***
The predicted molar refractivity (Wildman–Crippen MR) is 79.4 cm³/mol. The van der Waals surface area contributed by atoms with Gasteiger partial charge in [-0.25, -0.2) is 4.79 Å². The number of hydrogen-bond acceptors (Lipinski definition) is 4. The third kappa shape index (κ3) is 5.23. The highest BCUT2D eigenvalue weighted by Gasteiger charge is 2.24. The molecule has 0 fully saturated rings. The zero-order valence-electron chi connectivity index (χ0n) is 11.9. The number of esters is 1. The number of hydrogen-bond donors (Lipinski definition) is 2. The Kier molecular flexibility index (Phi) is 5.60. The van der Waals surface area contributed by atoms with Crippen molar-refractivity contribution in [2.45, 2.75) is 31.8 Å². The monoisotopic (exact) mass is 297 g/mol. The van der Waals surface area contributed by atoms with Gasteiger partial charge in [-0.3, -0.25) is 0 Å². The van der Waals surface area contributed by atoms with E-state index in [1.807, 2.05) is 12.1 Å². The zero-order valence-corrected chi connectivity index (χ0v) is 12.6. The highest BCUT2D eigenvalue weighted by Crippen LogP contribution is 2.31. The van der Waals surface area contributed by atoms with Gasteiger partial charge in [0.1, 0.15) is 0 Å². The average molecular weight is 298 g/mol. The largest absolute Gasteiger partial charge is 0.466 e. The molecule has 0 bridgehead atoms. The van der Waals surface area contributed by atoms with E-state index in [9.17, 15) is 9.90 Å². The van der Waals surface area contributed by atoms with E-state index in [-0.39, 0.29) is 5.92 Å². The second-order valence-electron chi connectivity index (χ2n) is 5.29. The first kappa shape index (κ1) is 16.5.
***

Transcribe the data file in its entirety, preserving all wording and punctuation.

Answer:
The predicted molar refractivity (Wildman–Crippen MR) is 79.4 cm³/mol. The van der Waals surface area contributed by atoms with Gasteiger partial charge in [-0.25, -0.2) is 4.79 Å². The number of hydrogen-bond acceptors (Lipinski definition) is 4. The third kappa shape index (κ3) is 5.23. The highest BCUT2D eigenvalue weighted by Gasteiger charge is 2.24. The molecule has 0 fully saturated rings. The zero-order valence-electron chi connectivity index (χ0n) is 11.9. The number of esters is 1. The number of hydrogen-bond donors (Lipinski definition) is 2. The Kier molecular flexibility index (Phi) is 5.60. The van der Waals surface area contributed by atoms with Crippen molar-refractivity contribution in [2.45, 2.75) is 31.8 Å². The monoisotopic (exact) mass is 297 g/mol. The van der Waals surface area contributed by atoms with Gasteiger partial charge in [-0.3, -0.25) is 0 Å². The van der Waals surface area contributed by atoms with E-state index in [1.807, 2.05) is 12.1 Å². The zero-order valence-corrected chi connectivity index (χ0v) is 12.6. The highest BCUT2D eigenvalue weighted by Crippen LogP contribution is 2.31. The van der Waals surface area contributed by atoms with Gasteiger partial charge in [0.1, 0.15) is 0 Å². The average molecular weight is 298 g/mol. The largest absolute Gasteiger partial charge is 0.466 e. The molecule has 0 bridgehead atoms. The van der Waals surface area contributed by atoms with E-state index in [9.17, 15) is 9.90 Å². The van der Waals surface area contributed by atoms with E-state index in [-0.39, 0.29) is 5.92 Å². The second-order valence-electron chi connectivity index (χ2n) is 5.29. The first kappa shape index (κ1) is 16.5.